BY DANIEL GLUSKOTER
Confined to the role of being an opening act for fellow Rock and Roll Hall of Famer’s Cheap Trick on this evening, Ann Wilson still managed to rock the house Saturday night at the Saratoga Mountain Winery with an epic setlist of Classic Rock covers inspired by the recent passings of so many of the genre’s greats.
It was last year’s death of Soundgarden’s Chris Cornell, a colleague from the Seattle music scene, that provided the creative spark that convinced Wilson to dedicate a complete album to the likes of David Bowie, Tom Petty, Glenn Frey, Leonard Cohen and Amy Winehouse, just to name a few.
The resulting project, “Immortal,” was just released a week ago. Returning to the Bay Area 18 months after a spectacular performance in Berkeley, Wilson continues to fly solo from sister Nancy Wilson and Heart, although reports seem to indicate that they’ve put their differences behind them and that working together again in the future is a realistic possibility.
“Immortal” is at times a stunning release. The opening track, Lesley Gore’s 1963 “You Don’t Own Me,” is a tale of female empowerment that predated the “Me-Too” movement by over half a century. Wilson’s haunting cover is indicative of her incredible vocal range, while the re-working of both that and many of the other tracks are truly refreshing.
Another beauty of the project is that she went out of her way to find lesser known obscure cuts in most cases, rather than choosing better known material. Bowie’s “I’m Afraid of Americans” is a perfect example. While not in the setlist Saturday night, it’s selection for the album gave Wilson an opportunity to put her own stamp on a lively track by The Thin White Duke that many had not heard before.
Long a Led Zeppelin aficionado with Heart, Wilson seems to be leaning more in the direction of The Who with her solo outings. Opening up with “The Real Me” from “Quadrophenia,” she wasted little time before delivering Heart’s signature “Barracuda.” It would be one of only two tracks from the band she’s fronted for over 40 years on this evening. “Fool No More” from the first of her two “Ann Wilson Thing” cover EP’s would follow.
Yes’ “Your Move” from 1971’s “The Yes Album,” a relative newcomer to her repertoire, would set the stage for a five song mini-set of tracks from the new release that would occupy the middle of the show. Easing into storyteller mode with her introductions to each of the newly released cuts, Wilson detailed the genesis of the project prior to launching into it with Cornell’s “I Am the Highway” from Audioslave’s eponymous 2002 debut studio album that saw her strap on a guitar for the first time.
Out of all the incredible material in the songbook of Tom Petty & The Heartbreakers, the track “Luna” from their 1976 self-titled debut is not likely to stand out. But Wilson was able to showcase the beauty of the eerie song with lines about stars and clouds in the sky just as a nearly full harvest moon rose over the south sky above the stage.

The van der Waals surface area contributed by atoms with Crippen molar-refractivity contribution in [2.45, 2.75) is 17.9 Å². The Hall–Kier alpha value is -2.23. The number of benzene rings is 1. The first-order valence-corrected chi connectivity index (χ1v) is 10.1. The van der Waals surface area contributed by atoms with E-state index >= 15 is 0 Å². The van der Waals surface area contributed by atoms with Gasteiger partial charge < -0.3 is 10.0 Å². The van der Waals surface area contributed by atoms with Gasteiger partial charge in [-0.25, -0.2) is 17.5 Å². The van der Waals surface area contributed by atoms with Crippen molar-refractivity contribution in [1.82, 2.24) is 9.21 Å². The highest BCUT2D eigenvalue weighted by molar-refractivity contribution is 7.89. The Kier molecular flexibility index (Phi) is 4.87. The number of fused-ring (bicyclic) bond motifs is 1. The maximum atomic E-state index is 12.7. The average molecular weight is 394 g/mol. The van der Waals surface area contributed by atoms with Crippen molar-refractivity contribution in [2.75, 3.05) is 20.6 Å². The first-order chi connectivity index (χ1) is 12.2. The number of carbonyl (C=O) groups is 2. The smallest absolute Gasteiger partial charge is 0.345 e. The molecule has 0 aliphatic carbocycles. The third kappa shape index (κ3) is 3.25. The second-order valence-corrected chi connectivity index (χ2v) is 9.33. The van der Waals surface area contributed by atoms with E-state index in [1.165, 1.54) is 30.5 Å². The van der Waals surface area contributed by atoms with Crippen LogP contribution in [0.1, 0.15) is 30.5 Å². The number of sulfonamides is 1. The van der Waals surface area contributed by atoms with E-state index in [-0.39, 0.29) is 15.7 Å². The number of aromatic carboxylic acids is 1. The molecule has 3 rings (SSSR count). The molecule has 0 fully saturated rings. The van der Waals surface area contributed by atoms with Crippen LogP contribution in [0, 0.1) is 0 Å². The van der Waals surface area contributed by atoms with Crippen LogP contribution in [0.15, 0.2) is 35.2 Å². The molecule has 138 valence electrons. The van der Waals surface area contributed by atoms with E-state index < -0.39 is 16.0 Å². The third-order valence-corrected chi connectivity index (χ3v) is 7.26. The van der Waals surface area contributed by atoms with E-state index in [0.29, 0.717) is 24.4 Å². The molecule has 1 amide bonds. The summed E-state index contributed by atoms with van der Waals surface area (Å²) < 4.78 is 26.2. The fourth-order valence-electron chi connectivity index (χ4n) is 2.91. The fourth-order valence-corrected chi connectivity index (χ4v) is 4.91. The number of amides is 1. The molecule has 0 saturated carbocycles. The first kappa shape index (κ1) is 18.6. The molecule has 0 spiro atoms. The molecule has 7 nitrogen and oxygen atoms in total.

After “You Don’t Own Me,” the lead single from “Immortal,” she gave a heartfelt introduction to Winehouse’s “Back to Black.” Explaining how she first learned of the immensely talented Brit who died of alcohol poisoning at the age of 27 from her daughter, Wilson expressed how she was in so far over her head from the unrealistic expectations that her skyrocketing fame placed on her young psyche.
Describing how finding a more anonymous Eagles song was providing a challenge, she selected “Life in the Fast Lane” to honor Frey. An unmistakable song about excesses, the “Hotel California” cut is easily the most recognizable song on the album.
Returning again to the Daltrey-Townshend songbook that she would both open and close the night with, the 68 year Wilson would leave no doubt that her powerhouse vocals have lost little over the years with a blistering delivery of “Won’t Get Fooled Again” as she mimicked Daltrey’s signature microphone twirling to finish her set and an encore featuring the Heart ballad “Alone” sandwiched between her ultimate finale, The Who’s “Love, Reign O’er Me.”
Seeing and hearing Wilson’s takes on the material of so many of her contemporaries over the past few years has been a joy to experience. It certainly blows away Rod Stewart rehashing The Great America Songbook yet again. Hopefully it will be further documented in video format. One can also hope that the Wilson sisters will both be able to overcome their differences and find the creativity to reunite Heart and produce even more beautiful music together in the future.
Cheap Trick, the headliner on this evening , wasted little time validating their 2016 induction into the Rock Hall. While not touring in support of a new album, the band provided stellar performances of many of their best and most recognizable hits that easily validated their enshrinement and continue to keep them a fan favorite.
Playing a raucous set that included fan favorites such as “California Man,” “Southern Girls” and “If You Want My Love” early on, the core of vocalist Robin Zander, guitarist Rick Nielsen and bassist Tom Petersson continue to electrify crowds four decades into their career. It only got better as the middle of their setlist would include “On Top of the World,” “Ain’t That a Shame,” and a delicious Petersson-led version of The Velvet Underground’s “I’m Waiting for the Man.”
Amazingly their only number one single, “The Flame,” a ballad from 1988’s “Lap of Luxury,” brought the evening into the home stretch. The band finished strong, closing out with “I Want You to Want Me,” “Dream Police,” “Surrender” and “Goodnight Now,” their customary finale.
It’s been rumored that Cheap Trick is working on a new studio album, their first since 2017’s “We’re All Alright” for release early next year.